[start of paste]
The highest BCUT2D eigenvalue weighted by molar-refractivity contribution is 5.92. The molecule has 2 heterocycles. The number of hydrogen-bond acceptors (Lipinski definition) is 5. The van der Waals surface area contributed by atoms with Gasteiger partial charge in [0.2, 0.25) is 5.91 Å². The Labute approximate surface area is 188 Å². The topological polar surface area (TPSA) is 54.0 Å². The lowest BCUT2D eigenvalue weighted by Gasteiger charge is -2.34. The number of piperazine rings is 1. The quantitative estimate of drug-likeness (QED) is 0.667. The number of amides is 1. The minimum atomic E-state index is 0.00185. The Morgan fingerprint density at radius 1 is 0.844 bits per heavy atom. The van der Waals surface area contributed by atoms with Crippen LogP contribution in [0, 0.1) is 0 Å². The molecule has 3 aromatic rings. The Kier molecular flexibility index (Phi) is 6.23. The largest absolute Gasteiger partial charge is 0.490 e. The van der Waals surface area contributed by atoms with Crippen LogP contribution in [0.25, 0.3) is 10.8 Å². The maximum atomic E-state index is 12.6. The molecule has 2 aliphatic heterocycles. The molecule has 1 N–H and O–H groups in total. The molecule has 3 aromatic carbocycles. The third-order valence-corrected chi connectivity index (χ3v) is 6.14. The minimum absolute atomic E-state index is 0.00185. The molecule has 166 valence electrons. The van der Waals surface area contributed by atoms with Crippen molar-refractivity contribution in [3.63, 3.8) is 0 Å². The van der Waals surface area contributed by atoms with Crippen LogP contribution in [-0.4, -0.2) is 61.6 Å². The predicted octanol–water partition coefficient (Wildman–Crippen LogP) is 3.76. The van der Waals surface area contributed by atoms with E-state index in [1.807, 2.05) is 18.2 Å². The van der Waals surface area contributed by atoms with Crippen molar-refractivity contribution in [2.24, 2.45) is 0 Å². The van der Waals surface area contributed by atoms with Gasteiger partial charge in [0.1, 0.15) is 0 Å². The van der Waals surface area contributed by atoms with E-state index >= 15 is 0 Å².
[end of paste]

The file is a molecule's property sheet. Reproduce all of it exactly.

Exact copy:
The highest BCUT2D eigenvalue weighted by molar-refractivity contribution is 5.92. The molecule has 2 heterocycles. The number of hydrogen-bond acceptors (Lipinski definition) is 5. The van der Waals surface area contributed by atoms with Gasteiger partial charge in [0.2, 0.25) is 5.91 Å². The Labute approximate surface area is 188 Å². The topological polar surface area (TPSA) is 54.0 Å². The lowest BCUT2D eigenvalue weighted by Gasteiger charge is -2.34. The number of piperazine rings is 1. The quantitative estimate of drug-likeness (QED) is 0.667. The number of amides is 1. The minimum atomic E-state index is 0.00185. The Morgan fingerprint density at radius 1 is 0.844 bits per heavy atom. The van der Waals surface area contributed by atoms with Crippen LogP contribution in [0, 0.1) is 0 Å². The molecule has 3 aromatic rings. The Kier molecular flexibility index (Phi) is 6.23. The largest absolute Gasteiger partial charge is 0.490 e. The van der Waals surface area contributed by atoms with Crippen LogP contribution in [0.25, 0.3) is 10.8 Å². The maximum atomic E-state index is 12.6. The molecule has 2 aliphatic heterocycles. The molecule has 1 N–H and O–H groups in total. The molecule has 3 aromatic carbocycles. The third-order valence-corrected chi connectivity index (χ3v) is 6.14. The minimum absolute atomic E-state index is 0.00185. The molecule has 166 valence electrons. The van der Waals surface area contributed by atoms with Crippen molar-refractivity contribution in [3.63, 3.8) is 0 Å². The van der Waals surface area contributed by atoms with Crippen LogP contribution in [-0.4, -0.2) is 61.6 Å². The predicted octanol–water partition coefficient (Wildman–Crippen LogP) is 3.76. The van der Waals surface area contributed by atoms with E-state index in [1.807, 2.05) is 18.2 Å². The van der Waals surface area contributed by atoms with Crippen molar-refractivity contribution in [2.24, 2.45) is 0 Å². The van der Waals surface area contributed by atoms with Gasteiger partial charge in [0.1, 0.15) is 0 Å². The van der Waals surface area contributed by atoms with E-state index >= 15 is 0 Å².